Your product was build by 501 programmers who you thought you would just hire and pay to get stuff built, it shows.

Your product was controlled by a team of micro managers, who started five mail threads and had five new ideas for every five lines of code the actual team that was doing some real work behind the product wrote.

Every single act of organizational stupidity that happened through the development of your product is going to show. The folks who can actually tip your product, are going to see right through it and give your product a simple cold shoulder as you sit in meeting rooms and wonder why you are not getting a lot of traffic on your website or why no one is using your product.

What is most ironic, is that these are the same smart mavens who would have joined your team and become your unpaid brand ambassadors, only if you started with a genuine idea of helping your consumers, making a dent in the universe or just adding a little bit of fun to their, and above all your life.

When you are having meetings and politics instead of having fun while building a product, you, your product and your organization tend to become boring. At least, to an outsider. The smartest of your consumers can see right through your product. Of course, the business loves profitable, but the day you stop having fun, you stop being profitable. It’s that simple. Really.

posted on Friday, August 13, 2010 8:30:00 PM UTC by Rajiv Popat  #    Comments [0]
Posted on: Sunday, August 8, 2010 by Rajiv Popat

Getting Those Paycheck Programmers to Quit Your Organization - Part 1.

A book I read recently called, Drive, is fundamentally a collection of researches that other authors and companies have done regarding the hidden forces that motivate true builders. The book also talks about thing that do not motivate the true builders.

The book begins with the introducing smart chimps who solve puzzles without the lure of food or direct rewards and introduces you to the concept of intrinsic motivation, which also happens to be the central theme of the book.

This video does an really good job at describing the book and everything the book contains.

One genuinely innovative idea the book proposes is the concept of what I like to call “a quitting bonus”. The idea is fairly simple. Somewhere, smack in the middle of the year, you announce a quitting bonus. Anyone who quits within a month from the day you announce the bonus gets the bonus. It is similar to a joining bonus, only designed with an intention of driving people out of your organization.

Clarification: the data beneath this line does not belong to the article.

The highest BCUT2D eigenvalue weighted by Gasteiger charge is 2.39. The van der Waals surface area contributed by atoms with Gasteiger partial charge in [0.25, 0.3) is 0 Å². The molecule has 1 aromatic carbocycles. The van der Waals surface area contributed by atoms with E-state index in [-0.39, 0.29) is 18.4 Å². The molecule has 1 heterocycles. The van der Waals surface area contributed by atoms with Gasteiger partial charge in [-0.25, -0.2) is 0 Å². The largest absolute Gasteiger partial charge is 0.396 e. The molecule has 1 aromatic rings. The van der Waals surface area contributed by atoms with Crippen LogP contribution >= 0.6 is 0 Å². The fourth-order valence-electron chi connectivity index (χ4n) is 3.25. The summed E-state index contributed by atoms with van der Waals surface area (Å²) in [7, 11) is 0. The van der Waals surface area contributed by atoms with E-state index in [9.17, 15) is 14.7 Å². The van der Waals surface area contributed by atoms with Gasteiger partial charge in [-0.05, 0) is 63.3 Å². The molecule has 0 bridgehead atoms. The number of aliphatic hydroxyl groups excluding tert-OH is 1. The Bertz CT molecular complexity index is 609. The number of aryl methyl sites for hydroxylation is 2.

The central idea is simple. After a certain level, the truest of the builders in your organization are not moved by paychecks. If you are a truly innovative company, chances are, that you do not want folks who will jump to the next door organization at the first fifteen percent hike that they are offered. So just offer them that much to quit in the first place and see if they stick around.

A quitting bonus gives the jumpers a chance to jump early. After the jumpers have jumped you are left with individuals who are not driven just by a slightly bigger paycheck. You are left with people who are not moved by carrots and sticks. You can now settle down and focus on making small or big dents in the universe through your work rather than constantly worrying about people leaving.

Getting your management to lure people to quit, is a little difficult to describe and sell in a management meeting, but if you think about it, you are way better off paying a small bonus to get rid of a paycheck programmer, rather than having him work half-heartedly for your organization and introducing mediocrity in everything he does.

Go ahead, use money as a carrot to drive people out of your organization and the ones who do not take the carrot might be the builders, story-tellers or people who believe your vision. These are the people you set out to look for in the first place. With the others leaving your organization, you can now settle down, focus and get down to some real work.

posted on Sunday, August 8, 2010 8:30:00 PM UTC by Rajiv Popat  #    Comments [0]